By far, the most impressive wines I tasted were from the humble Carignan grape. In the push for new discoveries came an old discovery – plots of old, bush vine Carignan, mostly in the Maule Valley. These gnarly, old dry-farmed (non-irrigated) grapes had been quietly growing for 60+ years until they were “rediscovered” in the late 1990s. Intrepid winemakers began to harvest and bottle these old vines, to remarkable results. Since then winemakers have been hunting for more patches, promoting their findings and banding together to get the word out about these special grapes. A couple of years ago Vignadores de Carignan was formed (VIGNO). VIGNO is part advocacy (fair prices for local farmers) and part marketing group (spreading the word and setting regulations for what should be included). Not all OV Carignan producers are part of VIGNO, but it makes up a significant proportion, and all benefit from their promotions. Old vines may squeak out precious few grapes, but what does come out is concentrated and complex, layered with flavours of dried cherries, mulberries, wild herbs and earth. Some of these Carignan pass through our market from time to time – keep an eye out for De Martino El Leon – a single vineyard wine from exceptional blue clay soils. One of my favourite wines of the trip, the intense dried strawberry, dusty minerality, saddle and alluring cherry fruit lingered far after the wine was finished.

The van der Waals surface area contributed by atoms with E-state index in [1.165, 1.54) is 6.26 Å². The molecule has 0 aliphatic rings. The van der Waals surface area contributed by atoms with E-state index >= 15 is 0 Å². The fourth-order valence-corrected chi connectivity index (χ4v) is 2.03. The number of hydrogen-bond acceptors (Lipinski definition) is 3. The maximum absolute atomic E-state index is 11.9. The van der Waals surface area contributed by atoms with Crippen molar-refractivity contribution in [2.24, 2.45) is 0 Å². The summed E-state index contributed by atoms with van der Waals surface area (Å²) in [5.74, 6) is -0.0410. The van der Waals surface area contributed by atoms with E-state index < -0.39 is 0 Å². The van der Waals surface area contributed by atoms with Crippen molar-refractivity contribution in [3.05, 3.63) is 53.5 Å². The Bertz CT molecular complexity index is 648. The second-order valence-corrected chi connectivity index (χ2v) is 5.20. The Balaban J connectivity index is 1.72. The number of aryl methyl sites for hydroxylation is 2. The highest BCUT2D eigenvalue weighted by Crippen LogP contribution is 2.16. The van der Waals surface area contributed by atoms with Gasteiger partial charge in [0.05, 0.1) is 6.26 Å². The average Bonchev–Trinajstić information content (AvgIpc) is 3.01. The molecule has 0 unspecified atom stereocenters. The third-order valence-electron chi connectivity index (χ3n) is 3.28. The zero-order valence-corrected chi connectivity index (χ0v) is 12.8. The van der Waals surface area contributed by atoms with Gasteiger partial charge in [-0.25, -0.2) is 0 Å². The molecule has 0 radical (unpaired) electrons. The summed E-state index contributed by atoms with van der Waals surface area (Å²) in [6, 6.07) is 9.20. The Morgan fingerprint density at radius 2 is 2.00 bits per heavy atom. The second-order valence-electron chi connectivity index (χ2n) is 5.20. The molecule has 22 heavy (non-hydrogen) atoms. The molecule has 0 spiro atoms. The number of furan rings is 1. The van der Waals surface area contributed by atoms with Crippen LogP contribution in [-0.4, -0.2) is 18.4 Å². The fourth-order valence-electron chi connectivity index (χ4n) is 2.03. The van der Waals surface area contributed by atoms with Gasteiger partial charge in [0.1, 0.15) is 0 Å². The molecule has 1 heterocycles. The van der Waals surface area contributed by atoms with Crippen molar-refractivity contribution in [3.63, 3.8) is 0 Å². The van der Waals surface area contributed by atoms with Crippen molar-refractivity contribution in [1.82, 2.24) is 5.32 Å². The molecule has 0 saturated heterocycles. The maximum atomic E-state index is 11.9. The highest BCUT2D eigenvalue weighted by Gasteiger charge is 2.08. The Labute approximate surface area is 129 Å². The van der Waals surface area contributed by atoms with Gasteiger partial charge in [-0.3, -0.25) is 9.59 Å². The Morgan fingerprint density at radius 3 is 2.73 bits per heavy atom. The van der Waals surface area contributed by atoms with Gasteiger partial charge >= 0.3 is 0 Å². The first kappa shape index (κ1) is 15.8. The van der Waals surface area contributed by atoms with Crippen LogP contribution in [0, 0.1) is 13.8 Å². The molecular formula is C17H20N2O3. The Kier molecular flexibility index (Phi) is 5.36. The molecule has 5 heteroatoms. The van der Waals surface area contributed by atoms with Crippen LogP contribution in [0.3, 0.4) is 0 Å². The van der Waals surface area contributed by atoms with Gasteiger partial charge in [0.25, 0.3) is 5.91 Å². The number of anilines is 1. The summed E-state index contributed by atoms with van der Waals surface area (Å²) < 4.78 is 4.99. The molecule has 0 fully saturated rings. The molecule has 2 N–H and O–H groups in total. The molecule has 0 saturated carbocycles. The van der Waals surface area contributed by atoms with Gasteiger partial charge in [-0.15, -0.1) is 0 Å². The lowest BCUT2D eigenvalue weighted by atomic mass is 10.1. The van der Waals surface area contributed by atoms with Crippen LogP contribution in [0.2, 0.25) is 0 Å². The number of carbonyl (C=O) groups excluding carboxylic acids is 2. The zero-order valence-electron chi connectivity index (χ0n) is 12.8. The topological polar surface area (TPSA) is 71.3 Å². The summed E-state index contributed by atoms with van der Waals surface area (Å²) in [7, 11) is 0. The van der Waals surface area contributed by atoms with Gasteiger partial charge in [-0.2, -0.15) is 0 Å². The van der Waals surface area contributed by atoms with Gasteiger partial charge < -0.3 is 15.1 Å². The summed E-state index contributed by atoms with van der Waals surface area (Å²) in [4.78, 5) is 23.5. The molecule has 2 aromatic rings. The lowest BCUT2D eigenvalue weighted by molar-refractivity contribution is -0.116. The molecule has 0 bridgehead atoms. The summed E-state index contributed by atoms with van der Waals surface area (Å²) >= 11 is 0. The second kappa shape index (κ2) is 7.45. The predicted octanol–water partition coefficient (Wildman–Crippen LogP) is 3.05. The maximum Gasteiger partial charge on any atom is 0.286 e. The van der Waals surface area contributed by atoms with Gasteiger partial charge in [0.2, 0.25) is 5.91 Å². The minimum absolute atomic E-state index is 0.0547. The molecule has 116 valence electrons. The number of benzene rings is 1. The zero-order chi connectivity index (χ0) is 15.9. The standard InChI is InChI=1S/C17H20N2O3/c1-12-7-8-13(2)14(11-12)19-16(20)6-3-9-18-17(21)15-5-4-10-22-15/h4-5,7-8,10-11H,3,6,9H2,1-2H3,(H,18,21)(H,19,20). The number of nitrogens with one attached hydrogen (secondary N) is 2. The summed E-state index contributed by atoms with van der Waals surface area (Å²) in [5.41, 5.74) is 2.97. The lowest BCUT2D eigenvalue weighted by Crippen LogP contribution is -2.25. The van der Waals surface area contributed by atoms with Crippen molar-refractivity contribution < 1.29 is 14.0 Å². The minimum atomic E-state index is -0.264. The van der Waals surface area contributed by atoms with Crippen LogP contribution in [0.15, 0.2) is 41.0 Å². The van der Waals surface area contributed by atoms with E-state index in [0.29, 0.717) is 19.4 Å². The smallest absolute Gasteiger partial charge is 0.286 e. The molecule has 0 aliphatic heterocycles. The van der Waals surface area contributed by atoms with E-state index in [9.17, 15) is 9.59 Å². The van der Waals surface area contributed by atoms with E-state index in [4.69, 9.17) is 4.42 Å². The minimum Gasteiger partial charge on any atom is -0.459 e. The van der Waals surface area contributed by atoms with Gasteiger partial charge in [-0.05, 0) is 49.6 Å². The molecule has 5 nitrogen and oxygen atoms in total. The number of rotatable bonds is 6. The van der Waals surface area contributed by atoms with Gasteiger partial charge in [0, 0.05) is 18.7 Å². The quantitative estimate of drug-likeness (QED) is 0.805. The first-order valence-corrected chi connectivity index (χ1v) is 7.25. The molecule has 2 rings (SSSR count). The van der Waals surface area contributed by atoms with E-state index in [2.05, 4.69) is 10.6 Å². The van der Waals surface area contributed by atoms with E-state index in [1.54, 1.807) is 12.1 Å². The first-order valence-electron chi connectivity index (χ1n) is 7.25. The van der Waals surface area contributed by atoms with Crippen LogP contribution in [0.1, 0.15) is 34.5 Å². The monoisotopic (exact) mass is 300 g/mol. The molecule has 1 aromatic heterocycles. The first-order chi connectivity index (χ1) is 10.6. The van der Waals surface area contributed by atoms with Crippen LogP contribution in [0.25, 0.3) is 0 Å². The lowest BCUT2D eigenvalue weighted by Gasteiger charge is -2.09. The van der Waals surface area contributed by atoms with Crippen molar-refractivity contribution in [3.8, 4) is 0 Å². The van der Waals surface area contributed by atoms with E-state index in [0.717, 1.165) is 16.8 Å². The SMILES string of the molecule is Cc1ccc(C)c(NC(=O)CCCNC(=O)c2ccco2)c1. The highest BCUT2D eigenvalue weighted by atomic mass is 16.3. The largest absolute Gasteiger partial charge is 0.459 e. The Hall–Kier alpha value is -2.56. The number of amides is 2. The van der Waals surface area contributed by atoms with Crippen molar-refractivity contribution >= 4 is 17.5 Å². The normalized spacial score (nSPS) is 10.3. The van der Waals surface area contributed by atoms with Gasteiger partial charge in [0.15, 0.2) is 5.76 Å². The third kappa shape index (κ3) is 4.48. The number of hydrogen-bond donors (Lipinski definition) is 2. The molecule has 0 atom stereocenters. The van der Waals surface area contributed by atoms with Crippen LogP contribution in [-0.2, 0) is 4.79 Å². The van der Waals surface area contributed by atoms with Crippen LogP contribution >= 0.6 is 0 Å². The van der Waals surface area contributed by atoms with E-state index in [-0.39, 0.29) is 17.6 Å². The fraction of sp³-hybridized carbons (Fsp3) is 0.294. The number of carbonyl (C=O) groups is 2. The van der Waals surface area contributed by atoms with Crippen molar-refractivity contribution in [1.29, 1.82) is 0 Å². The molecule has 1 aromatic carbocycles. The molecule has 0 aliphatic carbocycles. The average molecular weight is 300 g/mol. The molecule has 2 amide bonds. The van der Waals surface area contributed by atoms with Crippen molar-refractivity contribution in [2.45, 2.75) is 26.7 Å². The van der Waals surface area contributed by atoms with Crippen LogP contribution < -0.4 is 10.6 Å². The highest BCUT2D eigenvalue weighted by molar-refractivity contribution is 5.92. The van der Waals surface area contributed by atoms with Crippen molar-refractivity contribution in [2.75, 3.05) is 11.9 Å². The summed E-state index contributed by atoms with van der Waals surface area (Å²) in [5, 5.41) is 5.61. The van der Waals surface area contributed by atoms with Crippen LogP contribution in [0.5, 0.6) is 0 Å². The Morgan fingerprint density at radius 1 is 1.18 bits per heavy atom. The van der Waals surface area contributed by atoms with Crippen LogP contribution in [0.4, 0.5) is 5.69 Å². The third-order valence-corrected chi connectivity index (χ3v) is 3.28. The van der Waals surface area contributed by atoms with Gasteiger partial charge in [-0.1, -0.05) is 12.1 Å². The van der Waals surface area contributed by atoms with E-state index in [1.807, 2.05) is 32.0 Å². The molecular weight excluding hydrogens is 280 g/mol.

New Heights

Altitude is taking Chilean grapes to new heights. Ok – but it’s true. Brilliant fresh, bright and lively wines are coming from super high altitude vineyards in Elqui (nearly 2,000m vineyards!) and Choapa (820m). Syrah, in particular, is showing tremendous promise from these cooler sites, in an elegant, Northern-Rhone way. Chile’s next star grape? Si.